Members of the Christianity and Atheism committee as at January 2012 are:

  • Stephen Ames
  • Roland Ashby
  • Philip Brown
  • Denise Cooper-Clarke
  • Bishop Barbara Darling
  • John Pilbrow
  • Meg Warner
denise cooper clarke.jpg

Denise Cooper-Clarke is a graduate of medicine and theology with a Ph.D in medical ethics. She is a voluntary researcher with ETHOS (Evangelical Alliance Centre for Christianity and Society), an adjunct Lecturer in Ethics at Ridley Melbourne, and a tutor in medical ethics at the University of Melbourne. She is also chair of the Ethics Committee of the Christian Medical and Dental Fellowship of Australia, and a Fellow of ISCAST (Institute for the Study Of Christianity in an Age of Science and Technology). Denise and her husband David worship at the parish of St. Hilary’s, Kew/North Balwyn.

Bishop Barbara Darling was a trained high school English/History teacher and librarian in NSW before studying at Ridley Melbourne. She became a tutor then lecturer and librarian at Ridley while completing her MA at Melbourne University on Australian church history. Barbara was made a trained woman worker in 1981, a deacon in 1986 and priest in 1992, and was vicar at Ascot Vale, Sandringham and then Dandenong. In 2008 she was consecrated bishop, serving first in Diocesan Ministries and since July 2009 as Bishop of the Eastern Region in Melbourne.

Emeritus Professor John Pilbrow was for 36 years an academic staff member of the Physics Department, Monash University, nine as Head of Department. Author or co-author of more than 200 scientific publications and one book, he won the 1998 Bruker Prize in the UK for EPR Spectroscopy. He was President of The Australian Institute of Physics (1999-2000), The International EPR Society (1999-2002) & ISCAST (Institute for the Study of Christianity in an Age of Science & Technology) (2006-9). He has been a member of the Editorial Board of the UK Journal, Science & Christian Belief since 2002.​

Meg Warnerteaches Old Testament at Trinity College Theological School in Melbourne, where she is currently Morna Sturrock Doctoral Fellow, completing doctoral studies focusing in the Genesis Abraham narratives. In prior lives she taught and practiced law, and more recently spent three years as Executive/Research Assistant to the Primate, Archbishop Phillip Aspinall.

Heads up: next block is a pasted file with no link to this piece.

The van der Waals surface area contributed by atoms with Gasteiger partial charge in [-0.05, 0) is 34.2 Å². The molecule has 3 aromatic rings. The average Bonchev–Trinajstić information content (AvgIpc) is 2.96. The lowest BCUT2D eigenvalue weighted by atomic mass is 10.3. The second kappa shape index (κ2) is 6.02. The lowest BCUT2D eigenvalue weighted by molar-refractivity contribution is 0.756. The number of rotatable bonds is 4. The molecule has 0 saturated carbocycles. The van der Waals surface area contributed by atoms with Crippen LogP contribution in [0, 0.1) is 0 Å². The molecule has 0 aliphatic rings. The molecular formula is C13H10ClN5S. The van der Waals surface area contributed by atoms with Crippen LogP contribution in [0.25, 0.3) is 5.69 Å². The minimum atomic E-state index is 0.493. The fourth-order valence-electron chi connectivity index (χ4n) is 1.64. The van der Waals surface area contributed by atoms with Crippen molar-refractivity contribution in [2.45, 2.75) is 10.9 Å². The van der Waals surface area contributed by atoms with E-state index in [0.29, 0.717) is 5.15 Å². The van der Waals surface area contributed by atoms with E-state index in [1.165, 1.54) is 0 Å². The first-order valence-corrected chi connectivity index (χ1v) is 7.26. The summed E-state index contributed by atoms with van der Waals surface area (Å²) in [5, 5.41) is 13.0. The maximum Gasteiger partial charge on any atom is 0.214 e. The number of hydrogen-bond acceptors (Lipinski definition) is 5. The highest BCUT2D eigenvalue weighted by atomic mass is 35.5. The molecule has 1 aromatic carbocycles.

Canon Dr Stephen Ames lectures in the History and Philosophy of Science programme at The University of Melbourne. He has a Ph.D. in physics and a Ph.D. in philosophy of science. For the last nine years he has been the main lecturer in ‘God and the Natural Sciences’ for second and third year students. Over a hundred students enrol each year. Forty percent are committed atheists. Forty percent are committed to a religious tradition. Twenty percent are agnostics. Stephen is a canon of St Paul’s Cathedral.

Roland Ashby is the Editor of TMA (The Melbourne Anglican) and Director of Communications for the Anglican Diocese of Melbourne. He has an MA in Theology from Melbourne College of Divinity, and also a keen interest in apologetics and theodicy and how the Church can more effectively communicate and commend gospel values and the core beliefs of Christianity.​

The Revd Phillip Brown grew up in Armidale, Northern NSW in a loving Christian family. He is the middle child of three. Before commencing his PhD in philosophy, Phillip sensed God’s calling to ministry rather than a career in academia. He immediately enrolled at Ridley Melbourne and joined the Ordination stream in 2004 to test this calling. Phillip was Ordained in 2007 as Deacon and is currently a priest in the Diocese of Melbourne.

 

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​For further information or to send feedback contact the Christianity and Atheism Committee via the online form.

 

 Christianity and atheism